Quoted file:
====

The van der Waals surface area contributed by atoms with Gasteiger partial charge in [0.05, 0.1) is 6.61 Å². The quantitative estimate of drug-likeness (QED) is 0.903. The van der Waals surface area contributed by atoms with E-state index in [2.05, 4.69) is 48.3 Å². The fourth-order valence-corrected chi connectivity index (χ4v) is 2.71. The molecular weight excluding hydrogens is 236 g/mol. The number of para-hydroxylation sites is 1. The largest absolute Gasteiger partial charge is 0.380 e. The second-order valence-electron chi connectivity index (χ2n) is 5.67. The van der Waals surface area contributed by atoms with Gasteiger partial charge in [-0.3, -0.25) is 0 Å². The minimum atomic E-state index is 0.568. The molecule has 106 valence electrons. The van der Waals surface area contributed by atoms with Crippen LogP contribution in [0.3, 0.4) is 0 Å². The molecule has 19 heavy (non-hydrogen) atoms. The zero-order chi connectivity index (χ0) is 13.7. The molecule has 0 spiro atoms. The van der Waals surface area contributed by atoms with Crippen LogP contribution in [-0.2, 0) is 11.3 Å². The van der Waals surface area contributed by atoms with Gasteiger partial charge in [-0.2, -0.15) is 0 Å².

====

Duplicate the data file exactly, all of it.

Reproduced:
The van der Waals surface area contributed by atoms with Gasteiger partial charge in [0.05, 0.1) is 6.61 Å². The quantitative estimate of drug-likeness (QED) is 0.903. The van der Waals surface area contributed by atoms with E-state index in [2.05, 4.69) is 48.3 Å². The fourth-order valence-corrected chi connectivity index (χ4v) is 2.71. The molecular weight excluding hydrogens is 236 g/mol. The number of para-hydroxylation sites is 1. The largest absolute Gasteiger partial charge is 0.380 e. The second-order valence-electron chi connectivity index (χ2n) is 5.67. The van der Waals surface area contributed by atoms with Gasteiger partial charge in [-0.3, -0.25) is 0 Å². The minimum atomic E-state index is 0.568. The molecule has 106 valence electrons. The van der Waals surface area contributed by atoms with Crippen LogP contribution in [0.3, 0.4) is 0 Å². The molecule has 19 heavy (non-hydrogen) atoms. The zero-order chi connectivity index (χ0) is 13.7. The molecule has 0 spiro atoms. The van der Waals surface area contributed by atoms with Crippen LogP contribution in [-0.2, 0) is 11.3 Å². The van der Waals surface area contributed by atoms with Gasteiger partial charge in [-0.2, -0.15) is 0 Å².